There’s a suppressed science correlating cell phone use with cancer risk. It is suppressed because the health risks pose a basic threat to the business model of the booming cell phone industry, with looming regulation and a devastating spate of future law suits. In defense of the scientific community, I hasten to add that there was no reason to suspect in advance that radio waves would have any biological effects whatever, based on well-established and conventional notions of how biochemistry works. But the epidemiological evidence has been compelling for several years now, and it’s past time for the community to turn around.
(Unlike x-rays and nuclear power, cell phone radiation is not “ionizing radiation”, and cannot break chromosomes or cause mutations. The mechanism by which it interacts with biological processes remains wholly unknown.)
Last week, data from a major study were released confirming our worst fears. This was based on rats, not humans, so all the provisos about indirect evidence and correlation vs causation don’t apply. Rats live just two years, so the exposure time was short compared to humans.
They chronically exposed rodents to carefully calibrated radio-frequency (RF) radiation levels designed to roughly emulate what humans with heavy cell phone use or exposure could theoretically experience in their daily lives. The animals were placed in specially built chambers that dosed their whole bodies with varying amounts and types of this radiation for approximately nine hours per day throughout their two-year life spans.
Despite the short duration of the experiment and despite the fact that there were only 90 rats in each group, cases of rare cancers were reported in the test rats, but none in the controls.
|An interesting twist in the results is that there is a hint that rats exposed to cell phone radiation lived longer. There is precedent for this in many kinds of hormetic experiments. For example, intermittent, low levels of ionizing radiation cause an elevated cancer incidence, but for those that don’t get cancer, there is a small tendency for increased life span.|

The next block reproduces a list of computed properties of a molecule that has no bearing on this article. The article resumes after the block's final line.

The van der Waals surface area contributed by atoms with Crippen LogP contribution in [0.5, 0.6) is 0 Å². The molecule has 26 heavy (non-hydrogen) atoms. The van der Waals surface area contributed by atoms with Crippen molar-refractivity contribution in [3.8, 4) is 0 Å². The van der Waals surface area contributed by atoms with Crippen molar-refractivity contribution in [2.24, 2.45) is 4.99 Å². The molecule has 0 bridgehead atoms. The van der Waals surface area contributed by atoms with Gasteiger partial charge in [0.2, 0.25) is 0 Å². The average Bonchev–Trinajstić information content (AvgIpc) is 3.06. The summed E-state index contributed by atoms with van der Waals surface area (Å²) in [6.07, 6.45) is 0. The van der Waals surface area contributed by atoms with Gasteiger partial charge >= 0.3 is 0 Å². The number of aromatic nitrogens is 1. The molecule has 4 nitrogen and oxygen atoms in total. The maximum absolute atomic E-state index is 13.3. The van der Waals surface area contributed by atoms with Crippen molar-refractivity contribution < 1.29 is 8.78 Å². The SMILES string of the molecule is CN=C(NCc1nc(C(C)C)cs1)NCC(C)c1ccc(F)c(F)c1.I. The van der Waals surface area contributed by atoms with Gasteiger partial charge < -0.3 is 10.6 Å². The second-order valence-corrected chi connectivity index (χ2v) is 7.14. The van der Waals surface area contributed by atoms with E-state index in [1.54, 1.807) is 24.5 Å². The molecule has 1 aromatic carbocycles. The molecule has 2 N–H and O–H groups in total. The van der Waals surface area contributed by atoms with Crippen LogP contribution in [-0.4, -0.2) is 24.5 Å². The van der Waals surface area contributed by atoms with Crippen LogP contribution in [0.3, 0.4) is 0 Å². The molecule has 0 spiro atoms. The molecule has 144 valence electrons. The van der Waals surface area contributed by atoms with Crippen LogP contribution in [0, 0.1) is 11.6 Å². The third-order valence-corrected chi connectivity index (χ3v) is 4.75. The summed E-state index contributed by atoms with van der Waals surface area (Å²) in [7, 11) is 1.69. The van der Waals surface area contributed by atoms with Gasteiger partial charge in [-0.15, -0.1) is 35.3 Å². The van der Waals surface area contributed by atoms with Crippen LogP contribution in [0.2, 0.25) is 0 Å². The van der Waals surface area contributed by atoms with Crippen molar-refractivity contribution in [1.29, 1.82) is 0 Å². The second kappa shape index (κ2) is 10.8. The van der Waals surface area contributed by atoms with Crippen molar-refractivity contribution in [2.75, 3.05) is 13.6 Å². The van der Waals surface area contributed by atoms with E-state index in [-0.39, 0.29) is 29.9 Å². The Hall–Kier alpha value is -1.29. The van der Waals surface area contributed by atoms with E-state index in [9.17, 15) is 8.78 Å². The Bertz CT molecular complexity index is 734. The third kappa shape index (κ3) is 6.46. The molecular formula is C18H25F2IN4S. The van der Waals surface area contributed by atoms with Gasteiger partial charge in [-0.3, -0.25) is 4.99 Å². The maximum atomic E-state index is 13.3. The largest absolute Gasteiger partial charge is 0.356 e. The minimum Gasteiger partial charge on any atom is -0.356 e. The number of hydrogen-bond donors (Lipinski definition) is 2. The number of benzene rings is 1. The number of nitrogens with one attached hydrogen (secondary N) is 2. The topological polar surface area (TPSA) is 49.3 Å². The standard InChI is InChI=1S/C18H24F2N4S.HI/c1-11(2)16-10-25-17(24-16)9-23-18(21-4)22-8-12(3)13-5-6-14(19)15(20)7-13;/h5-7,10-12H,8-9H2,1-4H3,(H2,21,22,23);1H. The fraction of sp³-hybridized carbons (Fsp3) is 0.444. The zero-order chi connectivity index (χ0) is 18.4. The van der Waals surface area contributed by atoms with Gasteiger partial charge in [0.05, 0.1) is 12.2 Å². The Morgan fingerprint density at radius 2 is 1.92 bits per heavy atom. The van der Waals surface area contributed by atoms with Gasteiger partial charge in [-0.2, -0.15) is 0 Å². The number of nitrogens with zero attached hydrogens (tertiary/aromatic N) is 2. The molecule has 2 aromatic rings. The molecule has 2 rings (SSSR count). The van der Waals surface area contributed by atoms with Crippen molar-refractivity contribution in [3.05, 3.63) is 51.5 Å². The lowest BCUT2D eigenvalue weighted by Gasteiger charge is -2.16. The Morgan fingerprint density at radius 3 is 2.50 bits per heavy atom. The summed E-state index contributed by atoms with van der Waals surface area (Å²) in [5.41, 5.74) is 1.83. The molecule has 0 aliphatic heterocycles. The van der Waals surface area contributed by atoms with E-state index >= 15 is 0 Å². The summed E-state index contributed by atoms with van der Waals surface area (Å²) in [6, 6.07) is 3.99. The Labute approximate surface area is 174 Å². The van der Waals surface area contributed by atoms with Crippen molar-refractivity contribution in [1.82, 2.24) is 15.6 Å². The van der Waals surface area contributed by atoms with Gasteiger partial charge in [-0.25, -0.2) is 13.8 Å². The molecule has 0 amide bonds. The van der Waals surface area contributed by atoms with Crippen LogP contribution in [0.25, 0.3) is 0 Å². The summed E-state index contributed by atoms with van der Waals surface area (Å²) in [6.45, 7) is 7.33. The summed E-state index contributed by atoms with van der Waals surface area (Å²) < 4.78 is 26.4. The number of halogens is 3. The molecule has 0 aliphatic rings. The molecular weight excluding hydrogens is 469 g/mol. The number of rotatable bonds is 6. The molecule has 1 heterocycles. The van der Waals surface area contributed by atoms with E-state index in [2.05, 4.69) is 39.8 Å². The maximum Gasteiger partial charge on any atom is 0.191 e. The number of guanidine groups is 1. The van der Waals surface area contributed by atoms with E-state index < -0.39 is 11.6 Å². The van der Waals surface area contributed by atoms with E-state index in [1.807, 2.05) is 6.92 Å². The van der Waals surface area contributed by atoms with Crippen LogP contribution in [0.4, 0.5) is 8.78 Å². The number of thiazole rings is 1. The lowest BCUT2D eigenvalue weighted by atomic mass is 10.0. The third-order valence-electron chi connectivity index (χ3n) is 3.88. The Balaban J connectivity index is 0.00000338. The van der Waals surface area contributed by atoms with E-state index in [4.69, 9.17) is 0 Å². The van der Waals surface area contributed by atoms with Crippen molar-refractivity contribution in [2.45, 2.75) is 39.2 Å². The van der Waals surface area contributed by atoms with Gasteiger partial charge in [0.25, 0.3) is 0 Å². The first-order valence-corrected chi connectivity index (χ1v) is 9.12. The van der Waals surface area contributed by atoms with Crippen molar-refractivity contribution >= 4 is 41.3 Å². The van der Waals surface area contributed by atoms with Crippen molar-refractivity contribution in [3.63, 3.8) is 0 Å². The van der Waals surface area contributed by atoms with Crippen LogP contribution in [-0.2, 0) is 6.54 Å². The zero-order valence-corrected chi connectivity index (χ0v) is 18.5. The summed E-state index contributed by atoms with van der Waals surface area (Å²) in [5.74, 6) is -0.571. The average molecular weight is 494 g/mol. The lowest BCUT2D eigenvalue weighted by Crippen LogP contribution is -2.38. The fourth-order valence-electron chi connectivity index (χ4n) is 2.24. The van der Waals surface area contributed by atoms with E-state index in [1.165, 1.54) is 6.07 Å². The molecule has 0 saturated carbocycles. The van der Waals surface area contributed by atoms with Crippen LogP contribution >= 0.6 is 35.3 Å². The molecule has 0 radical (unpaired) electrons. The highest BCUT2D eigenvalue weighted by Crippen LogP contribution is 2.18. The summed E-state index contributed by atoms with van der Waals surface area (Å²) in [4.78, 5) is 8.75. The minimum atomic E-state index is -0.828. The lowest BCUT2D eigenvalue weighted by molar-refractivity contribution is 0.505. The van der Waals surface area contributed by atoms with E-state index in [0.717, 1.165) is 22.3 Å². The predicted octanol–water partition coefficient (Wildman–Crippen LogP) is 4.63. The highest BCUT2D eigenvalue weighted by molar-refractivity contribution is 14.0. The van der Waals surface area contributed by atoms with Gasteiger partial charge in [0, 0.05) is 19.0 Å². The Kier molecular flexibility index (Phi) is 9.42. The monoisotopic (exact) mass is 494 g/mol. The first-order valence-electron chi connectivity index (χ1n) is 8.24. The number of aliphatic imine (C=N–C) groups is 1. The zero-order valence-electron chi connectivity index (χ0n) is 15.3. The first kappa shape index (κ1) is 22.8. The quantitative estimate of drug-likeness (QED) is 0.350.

Is this a big cause for concern, or a tempest in a teapot?
Quantifying the risks for humans remains very uncertain. For humans, there are no precise measures of exposure, and for rats, we don’ know how to translate the results to human terms. This kind of uncertainty combined with huge economic stakes leads inevitably to strong language and exaggerated claims on both sides.
For me as a consumer, this has been a subject about which I’m happy to hide my head in the sand. When I’ve been forced to think about it, I’ve concluded that cautionary measures are warranted, but I’ve been slow to follow through. Another big topic which I don’t want to think about is the speculative effect of cell radiation on neural activity–thought in the present moment. Does cell phone radiation affect concentration? Productivity? Headaches? My best guess is that there are some people for whom these effects are a palpable reality.
…so let me take this opportunity to make a public commitment to do at least the easiest things in precaution. We can take advantage of the fact that all radiation falls off steeply with distance from the source. A huge transmitter on a tower half a mile from your home yields much lower radiation levels than a single cell phone transmitter that is half an inch from your brain.
- Always use cell phone with headphones or on speaker phone, well away from the head.
- Get the wifi hubs in your home and office off your desk, and keep them on the opposite side of the room from your workspace.
- Install wired connection for your laptop so the computer that is closest to you doesn’t need wifi for your daily usage.
This much is easy, and it is a minimum. I don’t for a moment mean to imply that it is irrational to do much more to safeguard our bodies and our families from microwave radiation.
I’ve already said that there are powerful theoretical reasons to believe that low-level radio waves should have no biological effects. We now know that there’s something amiss in those powerful theories. For more than a century it has been a foundational assumption of biology that living cells are no more than very complicated chemical reactors, and that the fundamental mechanisms of biochemistry are one with the fundamental mechanisms of inorganic chemistry. I daresay we now know this not to be true. Life is playing some special tricks that non-living bags of chemicals don’t play. It would be overreaching to go back to the 19th Century notion of vitalism; my bets are on quantum processes at the single-molecule level. I learned just last month that visionary biophysicist Stuart Kaufmann has been writing about this subject. I predict that Quantum Biology is the next revolution.